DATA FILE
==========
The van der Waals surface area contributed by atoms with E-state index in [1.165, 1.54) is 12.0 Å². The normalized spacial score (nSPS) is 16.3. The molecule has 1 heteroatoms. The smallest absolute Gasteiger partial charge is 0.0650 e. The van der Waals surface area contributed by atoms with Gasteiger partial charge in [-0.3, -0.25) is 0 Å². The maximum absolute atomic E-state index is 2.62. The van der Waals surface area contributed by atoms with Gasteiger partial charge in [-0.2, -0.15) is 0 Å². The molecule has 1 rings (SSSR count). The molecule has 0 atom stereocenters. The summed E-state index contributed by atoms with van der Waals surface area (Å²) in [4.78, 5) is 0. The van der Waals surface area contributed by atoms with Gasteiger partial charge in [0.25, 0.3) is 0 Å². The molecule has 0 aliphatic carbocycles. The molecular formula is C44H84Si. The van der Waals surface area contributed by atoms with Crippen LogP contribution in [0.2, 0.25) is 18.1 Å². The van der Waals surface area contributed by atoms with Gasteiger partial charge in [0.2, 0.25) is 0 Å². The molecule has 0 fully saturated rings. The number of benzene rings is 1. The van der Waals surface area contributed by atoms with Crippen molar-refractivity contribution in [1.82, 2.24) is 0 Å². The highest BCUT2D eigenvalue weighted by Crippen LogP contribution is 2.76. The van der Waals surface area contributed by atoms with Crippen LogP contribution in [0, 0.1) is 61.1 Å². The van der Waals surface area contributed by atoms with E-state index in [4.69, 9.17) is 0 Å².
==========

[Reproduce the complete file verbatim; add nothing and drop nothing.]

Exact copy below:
The van der Waals surface area contributed by atoms with E-state index in [1.165, 1.54) is 12.0 Å². The normalized spacial score (nSPS) is 16.3. The molecule has 1 heteroatoms. The smallest absolute Gasteiger partial charge is 0.0650 e. The van der Waals surface area contributed by atoms with Gasteiger partial charge in [-0.3, -0.25) is 0 Å². The maximum absolute atomic E-state index is 2.62. The van der Waals surface area contributed by atoms with Gasteiger partial charge in [-0.2, -0.15) is 0 Å². The molecule has 1 rings (SSSR count). The molecule has 0 atom stereocenters. The summed E-state index contributed by atoms with van der Waals surface area (Å²) in [4.78, 5) is 0. The van der Waals surface area contributed by atoms with Gasteiger partial charge in [0.25, 0.3) is 0 Å². The molecule has 0 aliphatic carbocycles. The molecular formula is C44H84Si. The van der Waals surface area contributed by atoms with Crippen LogP contribution in [0.2, 0.25) is 18.1 Å². The van der Waals surface area contributed by atoms with Gasteiger partial charge in [0.2, 0.25) is 0 Å². The molecule has 0 fully saturated rings. The number of benzene rings is 1. The van der Waals surface area contributed by atoms with Crippen molar-refractivity contribution in [1.82, 2.24) is 0 Å². The highest BCUT2D eigenvalue weighted by Crippen LogP contribution is 2.76. The van der Waals surface area contributed by atoms with Crippen LogP contribution in [0, 0.1) is 61.1 Å². The van der Waals surface area contributed by atoms with E-state index in [4.69, 9.17) is 0 Å².